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Pediatric Emergency Medicine Journal > Volume 8(2); 2021 > Article
Ozkaya, Ari, Turanli, Koc, and Karapinar: 중증 루팡콩 중독: 항콜린 중독증후군

Abstract

Lupin beans are the yellow legume seeds of the genus Lupinus. They are traditionally eaten as a pickled snack in many countries. Bitter lupin beans have a high amount of alkaloids called lupanine. Because the alkaloid is responsible for anticholinergic toxidrome, the beans should pass a debittering process before consumption. Only few pediatric cases of lupin bean intoxication were reported. We present a 12-year-old boy who visited the emergency department for the unexpected onset of anticholinergic toxidrome.

Introduction

Lupin or lupini beans are the yellow legume seeds of the genus Lupinus, which included 450 species in the world[1]. In the Mediterranean, Latin America, and Turkey, the beans are traditionally eaten as a pickled snack[2]. Although lupin beans have medical advantages, toxicity is observed in humans because the bitter lupin beans have a high amount of alkaloids called lupanine, which has anticholinergic effects unless processed[3]. Before consumption, the lupin seeds should pass a debittering process to remove the toxic alkaloid[2]. In children, acute anticholinergic toxidrome is uncommon, and caused by a wide variety of prescription drugs and hallucinogenic plants, such as Datura stramonium[4]. In this case report, we report a child with anticholinergic toxidrome associated with the ingestion of lupin beans.

Case

A previously healthy, 12-year-old boy weighing 50 kg visited the emergency department for ongoing generalized tonic-clonic seizure and vomiting. These manifestations occurred 30 minutes after eating 2 handfuls (approximately 300 mg) of raw lupin beans. The initial vital signs were as follows: blood pressure, 150/110 mmHg; heart rate, 151 beats per minute; respiratory rate, 32 breaths per minute; temperature, 36.5°C; oxygen saturation, 99% on room air; and a Glasgow Coma Scale of 12. Because he was considered to be in status epilepticus, intravenous midazolam (0.1 mg/kg) was administered, and intubation was performed to protect the airway. The physical examination showed bilateral mydriasis with weak light reflexes, increased muscles tone, flushing, piloerection, and dry oral mucosa. Deep tendon reflexes were normal, but bilateral Babinski reflexes were observed. Capillary refill time was shorter than 2 seconds. No abnormal findings in the chest and abdomen were found. Laboratory findings were unremarkable. The cranial computed tomography showed normal findings. After 6 hours of the ingestion, he was transferred to the intensive care unit (ICU).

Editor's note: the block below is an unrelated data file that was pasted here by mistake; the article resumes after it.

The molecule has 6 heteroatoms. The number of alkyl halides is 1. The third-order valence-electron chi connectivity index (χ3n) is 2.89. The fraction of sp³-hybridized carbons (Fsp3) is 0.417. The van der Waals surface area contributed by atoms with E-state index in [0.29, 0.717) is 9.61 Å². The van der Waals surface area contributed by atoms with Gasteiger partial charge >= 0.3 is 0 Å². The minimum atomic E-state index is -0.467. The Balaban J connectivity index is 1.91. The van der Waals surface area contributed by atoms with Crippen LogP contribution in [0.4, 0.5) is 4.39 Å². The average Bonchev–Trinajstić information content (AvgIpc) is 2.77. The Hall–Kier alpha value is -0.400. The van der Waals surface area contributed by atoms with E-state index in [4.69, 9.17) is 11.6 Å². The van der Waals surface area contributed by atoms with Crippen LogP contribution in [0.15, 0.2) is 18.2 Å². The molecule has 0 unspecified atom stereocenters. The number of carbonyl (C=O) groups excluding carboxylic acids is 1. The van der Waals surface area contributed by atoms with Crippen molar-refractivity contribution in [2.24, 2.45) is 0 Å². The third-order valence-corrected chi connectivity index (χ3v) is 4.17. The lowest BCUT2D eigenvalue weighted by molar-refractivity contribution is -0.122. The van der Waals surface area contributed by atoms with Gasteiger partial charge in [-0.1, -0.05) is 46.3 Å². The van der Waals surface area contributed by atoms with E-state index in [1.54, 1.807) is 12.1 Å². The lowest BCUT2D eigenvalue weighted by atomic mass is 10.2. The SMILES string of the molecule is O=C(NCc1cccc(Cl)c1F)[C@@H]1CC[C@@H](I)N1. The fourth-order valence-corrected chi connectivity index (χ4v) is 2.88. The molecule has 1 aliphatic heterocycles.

In the ICU, sinus tachycardia and hypertension were sustained for the first 24 hours. His echocardiogram was normal. The tachycardia resolved gradually and spontaneously within 24 hours. The electroencephalographic finding suggested diffuse encephalopathy. Midazolam and fentanyl infusion were continued to maintain the patient-ventilator synchrony with daily interruption. No clinical and electroencephalographic seizures were observed in the ICU while receiving midazolam infusion (0.1 mg/kg/hour). On day 3, the boy underwent extubation. During the hospitalization, he underwent only supportive care. On day 5, the Glasgow Coma Scale became 14, and he was transferred to the general ward. Later, the ingested beans were turned out to be farm products of the boy’s relatives.

Discussion

Although lupin beans have been generally used for animal feed, medical research has recently shown that eating lupins can provide benefits for human health[1]. Using sweet lupin flour in making bread maintains to reduce its glycemic index and energy intake, and to increase satiety of the participants. Lupin seeds are consumed as appetizer and herbal therapy for diabetes mellitus in the Middle East and Southern Europe[5-7]. Although the case patient and his family have eaten lupine products sold in the market, they have never experienced an allergic reaction or toxicity. Of note, the boy ingested a large amount of raw beans that were his relatives’ farm products, which did not pass a debittering process.
Quinolizidine alkaloids are found in various species of the genus Lupinus. The nature and concentration of quinolizidine and piperidine alkaloids are different between the species[8]. The alkaloids can induce anticholinergic toxidrome[8]. These alkaloids, which account for 0.05%-3% by weight of fresh plants, give the characteristic bitter taste[9].